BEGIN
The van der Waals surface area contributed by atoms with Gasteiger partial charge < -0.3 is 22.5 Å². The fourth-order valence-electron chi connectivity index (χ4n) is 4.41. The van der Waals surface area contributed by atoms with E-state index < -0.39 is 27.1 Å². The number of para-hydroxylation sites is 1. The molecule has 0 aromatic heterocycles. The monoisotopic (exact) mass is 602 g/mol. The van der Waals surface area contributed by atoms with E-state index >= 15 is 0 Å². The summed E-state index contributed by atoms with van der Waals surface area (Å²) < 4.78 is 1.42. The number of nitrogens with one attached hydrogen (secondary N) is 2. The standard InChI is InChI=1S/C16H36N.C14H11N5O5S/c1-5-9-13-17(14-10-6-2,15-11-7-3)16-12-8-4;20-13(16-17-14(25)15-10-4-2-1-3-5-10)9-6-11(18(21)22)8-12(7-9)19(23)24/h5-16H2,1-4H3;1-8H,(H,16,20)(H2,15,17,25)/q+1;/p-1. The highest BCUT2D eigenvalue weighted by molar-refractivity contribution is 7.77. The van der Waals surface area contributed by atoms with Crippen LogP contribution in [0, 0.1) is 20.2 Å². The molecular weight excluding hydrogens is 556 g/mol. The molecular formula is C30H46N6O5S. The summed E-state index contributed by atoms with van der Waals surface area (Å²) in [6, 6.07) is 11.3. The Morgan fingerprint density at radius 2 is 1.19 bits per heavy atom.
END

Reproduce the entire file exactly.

The van der Waals surface area contributed by atoms with Gasteiger partial charge < -0.3 is 22.5 Å². The fourth-order valence-electron chi connectivity index (χ4n) is 4.41. The van der Waals surface area contributed by atoms with E-state index < -0.39 is 27.1 Å². The number of para-hydroxylation sites is 1. The molecule has 0 aromatic heterocycles. The monoisotopic (exact) mass is 602 g/mol. The van der Waals surface area contributed by atoms with E-state index >= 15 is 0 Å². The summed E-state index contributed by atoms with van der Waals surface area (Å²) < 4.78 is 1.42. The number of nitrogens with one attached hydrogen (secondary N) is 2. The standard InChI is InChI=1S/C16H36N.C14H11N5O5S/c1-5-9-13-17(14-10-6-2,15-11-7-3)16-12-8-4;20-13(16-17-14(25)15-10-4-2-1-3-5-10)9-6-11(18(21)22)8-12(7-9)19(23)24/h5-16H2,1-4H3;1-8H,(H,16,20)(H2,15,17,25)/q+1;/p-1. The highest BCUT2D eigenvalue weighted by molar-refractivity contribution is 7.77. The van der Waals surface area contributed by atoms with Crippen LogP contribution in [0, 0.1) is 20.2 Å². The molecular weight excluding hydrogens is 556 g/mol. The molecular formula is C30H46N6O5S. The summed E-state index contributed by atoms with van der Waals surface area (Å²) in [6, 6.07) is 11.3. The Morgan fingerprint density at radius 2 is 1.19 bits per heavy atom.